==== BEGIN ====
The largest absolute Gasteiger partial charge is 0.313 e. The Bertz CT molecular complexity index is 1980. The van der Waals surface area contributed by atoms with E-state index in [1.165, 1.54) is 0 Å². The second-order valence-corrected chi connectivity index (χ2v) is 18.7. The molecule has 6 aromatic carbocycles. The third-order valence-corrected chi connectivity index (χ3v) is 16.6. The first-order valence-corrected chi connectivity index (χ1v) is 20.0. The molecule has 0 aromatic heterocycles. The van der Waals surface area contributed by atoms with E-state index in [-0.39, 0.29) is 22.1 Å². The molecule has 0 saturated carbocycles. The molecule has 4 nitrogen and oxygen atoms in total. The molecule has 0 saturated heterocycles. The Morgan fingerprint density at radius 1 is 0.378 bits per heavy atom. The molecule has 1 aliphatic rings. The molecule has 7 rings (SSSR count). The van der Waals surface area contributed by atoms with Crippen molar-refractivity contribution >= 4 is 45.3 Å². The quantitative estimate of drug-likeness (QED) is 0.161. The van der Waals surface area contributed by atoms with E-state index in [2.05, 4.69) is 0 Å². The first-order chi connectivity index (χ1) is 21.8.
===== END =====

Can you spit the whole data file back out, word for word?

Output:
The largest absolute Gasteiger partial charge is 0.313 e. The Bertz CT molecular complexity index is 1980. The van der Waals surface area contributed by atoms with E-state index in [1.165, 1.54) is 0 Å². The second-order valence-corrected chi connectivity index (χ2v) is 18.7. The molecule has 6 aromatic carbocycles. The third-order valence-corrected chi connectivity index (χ3v) is 16.6. The first-order valence-corrected chi connectivity index (χ1v) is 20.0. The molecule has 0 aromatic heterocycles. The van der Waals surface area contributed by atoms with E-state index in [-0.39, 0.29) is 22.1 Å². The molecule has 0 saturated carbocycles. The molecule has 4 nitrogen and oxygen atoms in total. The molecule has 0 saturated heterocycles. The Morgan fingerprint density at radius 1 is 0.378 bits per heavy atom. The molecule has 1 aliphatic rings. The molecule has 7 rings (SSSR count). The van der Waals surface area contributed by atoms with Crippen molar-refractivity contribution >= 4 is 45.3 Å². The quantitative estimate of drug-likeness (QED) is 0.161. The van der Waals surface area contributed by atoms with E-state index in [2.05, 4.69) is 0 Å². The first-order chi connectivity index (χ1) is 21.8.